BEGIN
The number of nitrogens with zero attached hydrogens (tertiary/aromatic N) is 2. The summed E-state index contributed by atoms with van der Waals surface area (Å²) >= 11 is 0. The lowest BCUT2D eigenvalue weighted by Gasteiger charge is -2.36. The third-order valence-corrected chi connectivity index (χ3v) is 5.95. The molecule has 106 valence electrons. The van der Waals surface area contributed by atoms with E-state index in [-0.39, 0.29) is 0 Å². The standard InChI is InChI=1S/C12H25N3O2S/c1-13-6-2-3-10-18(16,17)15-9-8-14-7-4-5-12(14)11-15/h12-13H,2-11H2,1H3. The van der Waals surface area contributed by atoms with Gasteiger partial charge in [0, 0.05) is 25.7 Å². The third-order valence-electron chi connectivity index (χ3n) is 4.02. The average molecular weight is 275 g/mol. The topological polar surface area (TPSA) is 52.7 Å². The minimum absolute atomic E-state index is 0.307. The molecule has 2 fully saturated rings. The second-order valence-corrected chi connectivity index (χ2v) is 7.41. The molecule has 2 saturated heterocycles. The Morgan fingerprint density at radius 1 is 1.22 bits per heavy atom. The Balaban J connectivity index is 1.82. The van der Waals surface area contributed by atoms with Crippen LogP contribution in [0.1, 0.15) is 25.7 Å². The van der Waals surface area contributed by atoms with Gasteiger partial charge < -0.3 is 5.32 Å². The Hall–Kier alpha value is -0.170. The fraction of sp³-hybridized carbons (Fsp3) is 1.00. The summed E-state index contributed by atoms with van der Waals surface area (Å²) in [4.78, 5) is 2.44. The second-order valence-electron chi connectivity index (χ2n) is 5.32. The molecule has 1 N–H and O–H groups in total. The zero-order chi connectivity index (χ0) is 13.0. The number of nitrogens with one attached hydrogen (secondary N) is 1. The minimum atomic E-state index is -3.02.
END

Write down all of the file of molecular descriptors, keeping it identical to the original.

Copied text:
The number of nitrogens with zero attached hydrogens (tertiary/aromatic N) is 2. The summed E-state index contributed by atoms with van der Waals surface area (Å²) >= 11 is 0. The lowest BCUT2D eigenvalue weighted by Gasteiger charge is -2.36. The third-order valence-corrected chi connectivity index (χ3v) is 5.95. The molecule has 106 valence electrons. The van der Waals surface area contributed by atoms with E-state index in [-0.39, 0.29) is 0 Å². The standard InChI is InChI=1S/C12H25N3O2S/c1-13-6-2-3-10-18(16,17)15-9-8-14-7-4-5-12(14)11-15/h12-13H,2-11H2,1H3. The van der Waals surface area contributed by atoms with Gasteiger partial charge in [0, 0.05) is 25.7 Å². The third-order valence-electron chi connectivity index (χ3n) is 4.02. The average molecular weight is 275 g/mol. The topological polar surface area (TPSA) is 52.7 Å². The minimum absolute atomic E-state index is 0.307. The molecule has 2 fully saturated rings. The second-order valence-corrected chi connectivity index (χ2v) is 7.41. The molecule has 2 saturated heterocycles. The Morgan fingerprint density at radius 1 is 1.22 bits per heavy atom. The Balaban J connectivity index is 1.82. The van der Waals surface area contributed by atoms with Crippen LogP contribution in [0.1, 0.15) is 25.7 Å². The van der Waals surface area contributed by atoms with Gasteiger partial charge < -0.3 is 5.32 Å². The Hall–Kier alpha value is -0.170. The fraction of sp³-hybridized carbons (Fsp3) is 1.00. The summed E-state index contributed by atoms with van der Waals surface area (Å²) in [4.78, 5) is 2.44. The second-order valence-electron chi connectivity index (χ2n) is 5.32. The molecule has 1 N–H and O–H groups in total. The zero-order chi connectivity index (χ0) is 13.0. The number of nitrogens with one attached hydrogen (secondary N) is 1. The minimum atomic E-state index is -3.02.